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Hoke v. Abrams

United States District Court, N.D. Illinois, Eastern Division

February 8, 2018

Rita Hoke, Plaintiff,
v.
Daniel J. Abrams; Ashwini Sharan, Defendants and Third Party Plaintiffs,
v.
Cameron C. Horan, Third Party Defendant.

          MEMORANDUM OPINION AND ORDER

          Honorable Thomas M. Durkin United States District Judge.

         Rita Hoke alleges that Daniel Abrams and Ashwini Sharan failed to pay her certain wages in violation of the Illinois Wage Payment and Collection Act (“IWPCA”) for her work at their company, Integrated Care Pharmacy LLC (“ICP”). R. 1. Abrams and Sharan filed a third party complaint against Cameron Horan, former CEO of ICP, for contribution to any liability they have under the IWPCA. R. 12. They also raised affirmative defenses to Hoke's claims, based on “breach of contract, breach of duty of loyalty, and breach of fiduciary duty” (second affirmative defense); and “fraud, estoppel, waiver, [and] unclean hands” (third affirmative defense). Id. at 8. Abrams and Sharan have moved for summary judgment, R. 67; as has Horan, R. 72. Hoke has also moved for summary judgment on Abrams and Sharan's second and third affirmative defenses. R. 69. For the following reasons, Abrams and Sharan's motion is denied, and Horan's and Hoke's motions are granted.

         Legal Standard

         Summary judgment is appropriate “if the movant shows that there is no genuine dispute as to any material fact and the movant is entitled to judgment as a matter of law.” Fed.R.Civ.P. 56(a); see also Celotex Corp. v. Catrett, 477 U.S. 317, 322-23 (1986). The Court considers the entire evidentiary record and must view all of the evidence and draw all reasonable inferences from that evidence in the light most favorable to the nonmovant. Ball v. Kotter, 723 F.3d 813, 821 (7th Cir. 2013). To defeat summary judgment, a nonmovant must produce more than “a mere scintilla of evidence” and come forward with “specific facts showing that there is a genuine issue for trial.” Harris N.A. v. Hershey, 711 F.3d 794, 798 (7th Cir. 2013). Ultimately, summary judgment is warranted only if a reasonable jury could not return a verdict for the nonmovant. Anderson v. Liberty Lobby, Inc., 477 U.S. 242, 248 (1986).

         Background

         Hoke, Abrams, Sharan, and Horan (among other individuals) started ICP to produce pharmaceutical products. See R. 19-3. Hoke and Horan have submitted declarations stating that they agreed that ICP would pay Hoke a base salary of $206, 000 and an earned bonus of $56, 000. See R. 82-2 ¶ 4; R. 82-3 ¶ 5. Hoke was issued a W-2 form by ICP. R. 93 at 9 (¶ 2).

         In January 2013, mold was discovered in the ceiling of the facility ICP had rented to use for production. Hoke did not disclose the mold discovery during an inspection by the Board of Pharmacy later that month. Hoke “hired professional service providers who removed and replaced ceiling insulation, removed and replaced the ceiling tiles, and professionally cleaned the ducts.” R. 93 at 13 (¶ 22).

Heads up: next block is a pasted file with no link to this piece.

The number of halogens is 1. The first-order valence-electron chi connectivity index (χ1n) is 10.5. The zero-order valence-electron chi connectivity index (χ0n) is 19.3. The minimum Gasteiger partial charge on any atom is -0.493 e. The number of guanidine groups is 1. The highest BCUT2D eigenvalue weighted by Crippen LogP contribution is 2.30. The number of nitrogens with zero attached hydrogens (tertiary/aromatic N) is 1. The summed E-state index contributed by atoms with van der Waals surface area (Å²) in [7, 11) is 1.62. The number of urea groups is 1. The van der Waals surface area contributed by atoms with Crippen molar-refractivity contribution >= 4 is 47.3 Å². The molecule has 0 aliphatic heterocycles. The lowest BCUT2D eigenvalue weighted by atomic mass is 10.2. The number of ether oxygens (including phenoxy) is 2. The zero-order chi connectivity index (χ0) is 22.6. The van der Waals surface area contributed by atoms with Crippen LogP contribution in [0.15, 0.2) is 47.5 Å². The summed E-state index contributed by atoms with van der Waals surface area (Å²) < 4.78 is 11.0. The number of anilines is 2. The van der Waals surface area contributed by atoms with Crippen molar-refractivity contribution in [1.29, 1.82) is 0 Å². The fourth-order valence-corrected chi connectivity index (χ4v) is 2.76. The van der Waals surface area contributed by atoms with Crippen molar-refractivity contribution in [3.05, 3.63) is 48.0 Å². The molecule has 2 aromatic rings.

ICP began to suffer financial difficulties. As of July 23, 2013, ICP could not make payroll. R. 82 at 7 (¶ 24); R. 86 at 4 (¶ 7). Both Hoke and Horan stated in their declarations that in light of the fact that ICP had no money to pay them, they agreed to defer their compensation but continue to work for ICP. R. 82-2 ¶ 9; R. 82-3 ¶ 7. Eventually, however, Horan left ICP on August 23, 2013, and Hoke left on September 10, 2013. R. 82-2 ¶ 9; R. 82-3 ¶ 8.

         By October 1, 2013, ICP was able to pay bills totaling over $10, 000. R. 93 at 11 (¶ 12). ICP was also able to pay employees, id. at 12 (¶ 13); to hire new employees, id. at 12 (¶ 16); and to continue operations for over a year after Hoke quit, id. at 12 (¶ 14). Mold was discovered again in ICP's facility sometime in September or October 2014, more than a year after Hoke had resigned. R. 93 at 15 (¶ 32).

         Hoke seeks payment of her deferred compensation and bonus from Abrams and Sharan as her “employers” under the IWPCA. Abrams and Sharan have moved for summary judgment arguing (1) Hoke did not have an enforceable compensation agreement with ICP; (2) to the extent a compensation agreement existed, they did not have sufficient knowledge of it to confer liability under the IWPCA; (3) ICP could not pay Hoke because it did not have the money; (4) deferred compensation is not recoverable under the IWPCA; and (5) any compensation Hoke was owed was rightfully withheld because Hoke breached her duties to ICP by not properly handling the mold situation. Abrams and Sharan also seek contribution from Horan for any liability they have for failure to pay Hoke.

         Analysis

         I. Hoke's Claims Against Abrams and Sharan

         A. Agreement

         The IWPCA permits employees to sue for compensation they are owed by an employer “pursuant to an employment contract or agreement.” 820 ILCS 115/2. A “contract is not necessary under the [IWPCA].” Landers-Scelfo v. Corp. Office Sys., Inc., 827 N.E.2d 1051, 1068 (Ill.App.Ct. 2d Dist. 2005). Rather, “a worker seeking to recover under [the IWPCA] does not need to plead all contract elements if she can plead facts showing mutual assent to terms that support the recovery.” Id.; see also Hess v. Kanoski & Assocs., 668 F.3d 446, 452 (7th Cir. 2012) (“Illinois courts have explained that an agreement under the IWPCA is broader than a contract.”). “Mutual assent” can be manifested “by conduct alone”-i.e., an employer “could have manifested its assent to [an agreement with a plaintiff] ...


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